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British artist records Beijing's sounds before they fall silent

By XIN WEN | China Daily | Updated: 2018-07-10 07:54
Colin Chinnery records pigeon whistles on top of a building in Beijing. [Photo/China Daily]

Many of Beijing's traditional alleys, or hutong, used to offer a plethora of sights, smells and sounds-including the distinctive din of man-made pigeon whistles, and hawkers selling snacks.

Yet as the capital has developed and technology marches on, the sounds emanating from these alleyways have gradually diminished as people tend to ignore goings-on a few feet from their gadgets, and heavy traffic and high-rises keep many confined to cars and office towers.

Colin Chinnery, 47, a British artist who has lived in Beijing since he was 8, is recording the sounds of the hutong to preserve the past, as he feels some may soon disappear forever.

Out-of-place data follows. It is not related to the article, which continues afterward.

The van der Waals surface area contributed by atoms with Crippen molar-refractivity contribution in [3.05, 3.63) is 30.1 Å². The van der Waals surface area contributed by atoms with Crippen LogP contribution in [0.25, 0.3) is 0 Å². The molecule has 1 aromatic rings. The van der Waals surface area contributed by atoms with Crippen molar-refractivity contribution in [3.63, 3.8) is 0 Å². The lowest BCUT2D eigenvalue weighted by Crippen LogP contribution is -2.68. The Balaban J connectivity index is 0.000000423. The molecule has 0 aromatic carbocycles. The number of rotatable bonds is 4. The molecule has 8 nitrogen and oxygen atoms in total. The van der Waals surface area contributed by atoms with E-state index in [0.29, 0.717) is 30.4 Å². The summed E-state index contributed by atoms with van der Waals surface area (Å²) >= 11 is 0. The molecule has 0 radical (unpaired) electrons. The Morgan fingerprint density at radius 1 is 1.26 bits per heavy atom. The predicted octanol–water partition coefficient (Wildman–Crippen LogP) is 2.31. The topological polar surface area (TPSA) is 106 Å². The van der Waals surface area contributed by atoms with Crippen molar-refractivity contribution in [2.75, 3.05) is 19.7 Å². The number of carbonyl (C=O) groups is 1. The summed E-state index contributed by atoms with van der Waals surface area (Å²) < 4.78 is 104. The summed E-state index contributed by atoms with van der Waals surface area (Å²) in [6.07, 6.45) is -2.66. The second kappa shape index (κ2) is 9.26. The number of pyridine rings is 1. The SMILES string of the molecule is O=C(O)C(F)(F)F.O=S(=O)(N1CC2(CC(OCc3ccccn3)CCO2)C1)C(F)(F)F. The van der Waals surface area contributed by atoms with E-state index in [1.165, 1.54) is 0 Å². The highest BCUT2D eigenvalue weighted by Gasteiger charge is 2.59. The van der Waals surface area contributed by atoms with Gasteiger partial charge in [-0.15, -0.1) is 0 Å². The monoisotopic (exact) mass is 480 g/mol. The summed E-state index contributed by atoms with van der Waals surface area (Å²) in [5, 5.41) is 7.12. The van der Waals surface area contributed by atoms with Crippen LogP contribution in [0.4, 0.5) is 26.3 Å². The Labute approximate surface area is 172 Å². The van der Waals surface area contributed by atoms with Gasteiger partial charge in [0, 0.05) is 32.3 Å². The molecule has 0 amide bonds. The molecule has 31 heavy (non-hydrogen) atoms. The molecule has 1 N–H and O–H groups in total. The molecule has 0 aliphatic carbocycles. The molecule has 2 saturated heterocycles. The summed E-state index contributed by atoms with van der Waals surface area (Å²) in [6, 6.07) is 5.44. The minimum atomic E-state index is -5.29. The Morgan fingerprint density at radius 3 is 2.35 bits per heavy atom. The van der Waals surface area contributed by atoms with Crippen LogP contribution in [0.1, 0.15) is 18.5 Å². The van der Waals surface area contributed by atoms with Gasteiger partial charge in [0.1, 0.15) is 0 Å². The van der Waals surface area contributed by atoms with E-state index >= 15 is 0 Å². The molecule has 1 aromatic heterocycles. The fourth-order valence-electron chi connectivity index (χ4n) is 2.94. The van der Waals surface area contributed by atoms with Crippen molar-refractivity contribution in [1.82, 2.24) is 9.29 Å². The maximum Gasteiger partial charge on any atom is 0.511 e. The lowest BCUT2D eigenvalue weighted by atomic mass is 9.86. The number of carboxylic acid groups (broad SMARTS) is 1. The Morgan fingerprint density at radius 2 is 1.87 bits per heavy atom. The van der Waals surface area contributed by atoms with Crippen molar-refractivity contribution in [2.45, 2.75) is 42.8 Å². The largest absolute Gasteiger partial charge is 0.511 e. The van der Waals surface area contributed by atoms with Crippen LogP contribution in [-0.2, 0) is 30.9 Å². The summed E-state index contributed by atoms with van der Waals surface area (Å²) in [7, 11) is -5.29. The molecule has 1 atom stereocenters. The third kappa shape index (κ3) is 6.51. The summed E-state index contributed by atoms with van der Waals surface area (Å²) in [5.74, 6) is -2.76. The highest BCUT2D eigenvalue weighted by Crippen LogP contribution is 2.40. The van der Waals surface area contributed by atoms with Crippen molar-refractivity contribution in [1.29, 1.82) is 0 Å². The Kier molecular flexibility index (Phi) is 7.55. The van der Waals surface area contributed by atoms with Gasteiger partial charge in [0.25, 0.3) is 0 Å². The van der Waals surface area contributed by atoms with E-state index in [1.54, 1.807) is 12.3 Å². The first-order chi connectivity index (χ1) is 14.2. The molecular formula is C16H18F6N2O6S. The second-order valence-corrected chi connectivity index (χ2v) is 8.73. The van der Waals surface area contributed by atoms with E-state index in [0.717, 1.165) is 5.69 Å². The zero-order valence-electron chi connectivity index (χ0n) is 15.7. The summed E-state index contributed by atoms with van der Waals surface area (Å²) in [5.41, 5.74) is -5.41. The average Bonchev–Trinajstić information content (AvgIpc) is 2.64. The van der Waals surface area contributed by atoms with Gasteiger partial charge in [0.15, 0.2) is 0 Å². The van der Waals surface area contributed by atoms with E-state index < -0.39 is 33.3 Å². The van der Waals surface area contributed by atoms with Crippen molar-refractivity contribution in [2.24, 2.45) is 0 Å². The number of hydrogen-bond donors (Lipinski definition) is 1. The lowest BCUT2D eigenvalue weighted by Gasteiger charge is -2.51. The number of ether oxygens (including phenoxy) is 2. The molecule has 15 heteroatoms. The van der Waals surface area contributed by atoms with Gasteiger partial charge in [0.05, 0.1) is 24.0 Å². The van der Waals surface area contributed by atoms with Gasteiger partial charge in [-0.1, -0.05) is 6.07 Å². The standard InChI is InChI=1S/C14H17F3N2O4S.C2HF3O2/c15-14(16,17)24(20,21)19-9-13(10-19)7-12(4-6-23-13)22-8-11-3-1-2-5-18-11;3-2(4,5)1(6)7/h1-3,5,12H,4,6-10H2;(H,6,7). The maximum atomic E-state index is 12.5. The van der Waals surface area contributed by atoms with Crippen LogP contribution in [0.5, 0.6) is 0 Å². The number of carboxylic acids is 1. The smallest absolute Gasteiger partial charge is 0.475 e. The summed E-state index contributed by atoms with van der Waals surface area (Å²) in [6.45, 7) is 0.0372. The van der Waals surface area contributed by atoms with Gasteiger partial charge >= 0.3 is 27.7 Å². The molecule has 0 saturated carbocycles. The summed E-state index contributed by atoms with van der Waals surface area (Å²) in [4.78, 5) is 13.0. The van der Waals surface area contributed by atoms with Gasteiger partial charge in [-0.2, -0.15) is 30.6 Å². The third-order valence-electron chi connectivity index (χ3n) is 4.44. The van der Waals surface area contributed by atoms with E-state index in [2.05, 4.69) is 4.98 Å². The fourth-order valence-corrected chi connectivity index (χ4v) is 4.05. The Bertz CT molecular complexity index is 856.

He started recording sundry sounds of traditional Beijing culture in March last year.

"I didn't want to let the memories disappear," Chinnery said. "They still existed in people's minds and will be renewed when I release my recordings."

For Beijingers, many hutong sounds have been part of their collective memories since childhood. Chinnery plans to use his compilation to help people keep memories vivid and intact.

"The sounds are like personal histories," Chinnery said of the noises associated with hutong. "I'd like to have more people know that some sounds we are familiar with are easy to ignore, but they have their own unique places in real life."

Beijingers had been fond of raising pigeons since the Qing Dynasty (1644-1911). Flocks of pigeons can be seen darting and weaving in unison through Beijing's skies on any given day.

When they take to flight or jet past those at street level, a distinctive symphony of flapping, whirring and cooing creates a distinctive noise. Enthusiasts have looked to intensify this sound by attaching small, lightweight reed structures to pigeons' tail feathers.

Chinnery said he feels the pigeon whistle, which is listed as an intangible cultural heritage, is a unique Beijing sound that merits being recorded. However, it was not easy to get his project off the ground.

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